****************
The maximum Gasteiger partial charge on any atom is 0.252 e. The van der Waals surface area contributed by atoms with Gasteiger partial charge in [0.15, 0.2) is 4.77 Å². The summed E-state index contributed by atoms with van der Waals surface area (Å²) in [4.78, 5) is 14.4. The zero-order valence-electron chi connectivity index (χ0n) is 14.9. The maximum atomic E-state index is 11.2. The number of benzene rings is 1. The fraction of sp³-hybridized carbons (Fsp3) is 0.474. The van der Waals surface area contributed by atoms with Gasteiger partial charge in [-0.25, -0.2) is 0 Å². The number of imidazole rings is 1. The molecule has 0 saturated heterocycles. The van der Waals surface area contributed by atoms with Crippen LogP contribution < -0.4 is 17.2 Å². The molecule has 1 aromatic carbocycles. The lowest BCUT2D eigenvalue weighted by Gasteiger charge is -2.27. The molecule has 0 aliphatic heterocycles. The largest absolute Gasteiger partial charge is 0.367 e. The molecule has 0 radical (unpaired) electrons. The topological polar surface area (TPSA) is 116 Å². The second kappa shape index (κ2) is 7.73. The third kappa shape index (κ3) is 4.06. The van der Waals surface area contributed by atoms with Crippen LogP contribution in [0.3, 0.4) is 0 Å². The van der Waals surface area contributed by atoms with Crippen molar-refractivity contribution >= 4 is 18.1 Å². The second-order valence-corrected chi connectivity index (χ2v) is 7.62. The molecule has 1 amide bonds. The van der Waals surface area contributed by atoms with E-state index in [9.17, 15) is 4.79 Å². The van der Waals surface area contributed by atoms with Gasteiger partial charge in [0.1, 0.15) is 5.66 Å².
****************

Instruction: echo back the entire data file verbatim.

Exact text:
The maximum Gasteiger partial charge on any atom is 0.252 e. The van der Waals surface area contributed by atoms with Gasteiger partial charge in [0.15, 0.2) is 4.77 Å². The summed E-state index contributed by atoms with van der Waals surface area (Å²) in [4.78, 5) is 14.4. The zero-order valence-electron chi connectivity index (χ0n) is 14.9. The maximum atomic E-state index is 11.2. The number of benzene rings is 1. The fraction of sp³-hybridized carbons (Fsp3) is 0.474. The van der Waals surface area contributed by atoms with Gasteiger partial charge in [-0.25, -0.2) is 0 Å². The number of imidazole rings is 1. The molecule has 0 saturated heterocycles. The van der Waals surface area contributed by atoms with Crippen LogP contribution < -0.4 is 17.2 Å². The molecule has 1 aromatic carbocycles. The lowest BCUT2D eigenvalue weighted by Gasteiger charge is -2.27. The molecule has 0 aliphatic heterocycles. The largest absolute Gasteiger partial charge is 0.367 e. The molecule has 0 radical (unpaired) electrons. The topological polar surface area (TPSA) is 116 Å². The second kappa shape index (κ2) is 7.73. The third kappa shape index (κ3) is 4.06. The van der Waals surface area contributed by atoms with Crippen LogP contribution in [0.3, 0.4) is 0 Å². The van der Waals surface area contributed by atoms with Crippen molar-refractivity contribution >= 4 is 18.1 Å². The second-order valence-corrected chi connectivity index (χ2v) is 7.62. The molecule has 1 amide bonds. The van der Waals surface area contributed by atoms with E-state index in [9.17, 15) is 4.79 Å². The van der Waals surface area contributed by atoms with Gasteiger partial charge in [0.1, 0.15) is 5.66 Å².